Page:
BREAKING Schimbări radicale ale impozitării în UE, propuse de Comisia Europeană. Motorina și benzina vor fi taxate mult mai dur, va exista un nivel minim de taxare a companiilor, importurile din afara Uniunii vor fi impozitate sever dacă nu respectă cerințele comunitare de mediu
Comisarul european pentru Economie, Paolo Gentiloni, a anunțat joi într-un discurs o serie de modificări radicale ale regimului de taxe și impozite în UE. Prima schimbare anunțată de executivul european este revizuirea radicală a taxării din energie, cu scopul de a descuraja utilizarea combustibililor fosili (motorină, benzină).
O altă schimbare a taxării în UE anunțată de Gentilomi este introducerea unui prag minim al impozitării companiilor, astfel încât să fie descurajat comportamentul statelor care fac dumping fiscal, precum Irlanda. O asemenea măsură poate fi problematică și pentru România, care are unele dintre cele mai mici cote de impozitare aplicate companiilor.
De asemenea, Comisia Europeană va propune un nou mecanism de taxare a importurilor din afara UE bazat pe componenta de mediu a produselor importate: cu cât emisiile de carbon emise la producerea acestor bunuri e mai mare, cu atât taxele vor crește.
Gentiloni a anunțat că actuala politică de taxare a produselor energetice din UE nu respectă noua politică europeană care are în centru protejarea mediului și transformarea blocului comunitar într-o zonă cu amprentă neutră de carbon până în 2050. Ca urmare a adoptării noii politici cunoscute sub numele Green Deal (Pactul ecologic european), Comisia Europeană va propune în curând revizuirea radicală a Directivei pentru Taxarea Energiei (Energy Tax Directive), adoptată acum 17 ani, a anunțat comisarul Gentiloni.
”Trebuie să eliminăm subvențiile implicite pentru combustibilii fosili și exceptările de taxare pentru industriile aviatice și maritime – care sunt în contracție totală cu agenda noastră de protecția mediului”, a spus comisarul Paolo Gentiloni într-un discurs la Bruxelles.
În plus, oficialul european a spus că ”taxarea este un instrument puternic pentru a orienta comportamentul producătorilor și consumatorilor. Deci trebuie să folosim taxarea pentru a reduce emisiile de carbon și a promova alegeri mai sustenabile”. El a făcut apologia taxelor de mediu, spunând că se numără printre taxele care susțin creștere economică.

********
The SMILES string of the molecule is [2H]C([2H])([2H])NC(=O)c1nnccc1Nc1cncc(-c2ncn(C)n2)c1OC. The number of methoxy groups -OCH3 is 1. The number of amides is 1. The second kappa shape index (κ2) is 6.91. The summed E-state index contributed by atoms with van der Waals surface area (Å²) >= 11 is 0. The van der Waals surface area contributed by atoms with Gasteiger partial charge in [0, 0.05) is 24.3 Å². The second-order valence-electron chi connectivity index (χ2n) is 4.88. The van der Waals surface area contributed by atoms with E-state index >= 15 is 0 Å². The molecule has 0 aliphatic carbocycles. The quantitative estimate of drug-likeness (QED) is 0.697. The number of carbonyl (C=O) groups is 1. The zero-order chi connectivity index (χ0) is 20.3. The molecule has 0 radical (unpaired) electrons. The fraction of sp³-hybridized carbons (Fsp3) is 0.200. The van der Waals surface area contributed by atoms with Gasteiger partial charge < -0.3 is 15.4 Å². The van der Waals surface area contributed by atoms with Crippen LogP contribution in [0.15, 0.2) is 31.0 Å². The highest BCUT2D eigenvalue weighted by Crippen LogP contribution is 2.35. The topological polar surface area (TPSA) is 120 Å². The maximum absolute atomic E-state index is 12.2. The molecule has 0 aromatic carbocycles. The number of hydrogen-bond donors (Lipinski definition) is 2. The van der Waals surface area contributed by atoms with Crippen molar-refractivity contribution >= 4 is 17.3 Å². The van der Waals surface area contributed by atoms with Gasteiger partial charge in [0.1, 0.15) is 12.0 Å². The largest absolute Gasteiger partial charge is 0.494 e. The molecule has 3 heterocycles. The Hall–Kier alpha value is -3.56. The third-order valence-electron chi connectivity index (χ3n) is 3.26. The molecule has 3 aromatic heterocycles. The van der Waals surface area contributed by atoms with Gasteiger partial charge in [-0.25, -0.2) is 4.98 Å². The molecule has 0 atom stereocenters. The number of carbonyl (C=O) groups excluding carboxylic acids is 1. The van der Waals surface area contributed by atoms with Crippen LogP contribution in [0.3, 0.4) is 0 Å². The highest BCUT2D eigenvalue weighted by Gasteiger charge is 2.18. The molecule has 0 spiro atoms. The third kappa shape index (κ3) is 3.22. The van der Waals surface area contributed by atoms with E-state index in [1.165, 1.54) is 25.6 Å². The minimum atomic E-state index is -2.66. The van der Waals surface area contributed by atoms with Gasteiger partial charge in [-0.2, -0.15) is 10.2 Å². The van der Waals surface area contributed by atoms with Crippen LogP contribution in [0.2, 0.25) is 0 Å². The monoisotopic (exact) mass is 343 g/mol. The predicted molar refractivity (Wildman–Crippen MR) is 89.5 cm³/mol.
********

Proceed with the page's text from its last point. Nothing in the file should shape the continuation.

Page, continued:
Gentiloni a anunțat și un nou regim pentru taxarea importurilor de bunuri din afara UE. Astfel, Comisia vrea să instituie o ”barieră de carbon” care să nu afecteze producția internă europeană, care trebuie să plătească prețul tranziției spre o economie verde.
Pentru a preveni concurența neloială, Comisia vrea să taxeze sever produsele importate care, în procesul de fabricație, înregistrează emisii poluante mai mari decât produsele similare din UE, a anunțat Paolo Gentilomi în discursul citat.
”E prea devreme să definim precis acest mecanism (de taxare a importurilor – n.red.). Trebuie să studiem cu atenție toate opțiunile, inclusiv din pespectiva Organizației Mondiale a Comerțului. Dar am început deja acest efort”, a spus comisarul european.
În plus, el a spus că susține o modificare radicală a mecanismului de adoptare a deciziei în UE privind taxarea. Astfel, Gentiloni a spus că vrea ca în Consiliul UE (reuniunea statelor membre) deciziile privind taxele să fie luate mai simplu, cu majoritate calificată în loc de unanimitate.
Gentiloni a mai anunțat o modificare majoră: UE va impune taxarea companiilor digitale în țara în care sunt obținute veniturile – o lovitură pentru giganții americani GAFA (Google, Amazon, Facebook și Apple) care de obicei plătesc taxe în paradisuri fiscale sau țări cu fiscalitate extrem de redusă, precum Irlanda și Luxemburg.
Reamintim că orice propunere de la Comisia Europeană de modificare a actualei legislații europene trebuie să fie aprobată de Parlamentul European și Consiliul UE.
Citește mai jos discursul integral al comisarului Paolo Gentiloni:
Good morning. Let me begin by thanking the European Policy Centre for this timely opportunity to set out the Commission’s priorities for EU taxation policy.
We are living in truly transformational times.
The outbreak of the coronavirus has showed that the global order is both fragile and challenged.
Our planet is faced with the existential challenge of climate change.
Our economies and societies are experiencing a digital revolution.
And our external partnerships are being reshaped by, arguably, the most radical geopolitical shifts we have seen in decades.
Europe’s needs to show leadership in this transition towards a more sustainable, prosperous and fairer future. President von der Leyen has already set out a very ambitious agenda in this respect.
Delivering on that agenda will require an unprecedented level of collective action, in all policy fields – and taxation is no exception. Given its role in feeding budgets, distributing resources and steering behaviours, taxation has a pivotal role in addressing Europe’s challenges and setting us on the right path for the future.
The days are long gone when tax policy could be treated as a side-issue in the EU, disconnected from our wider political agenda. Now we must ensure that taxation is fully coherent with other policy areas and maximise its potential in delivering on Europe’s key goals.
Let me start with Climate Change – an issue that has been close to my heart ever since my early days as an environmental activist in the eighties.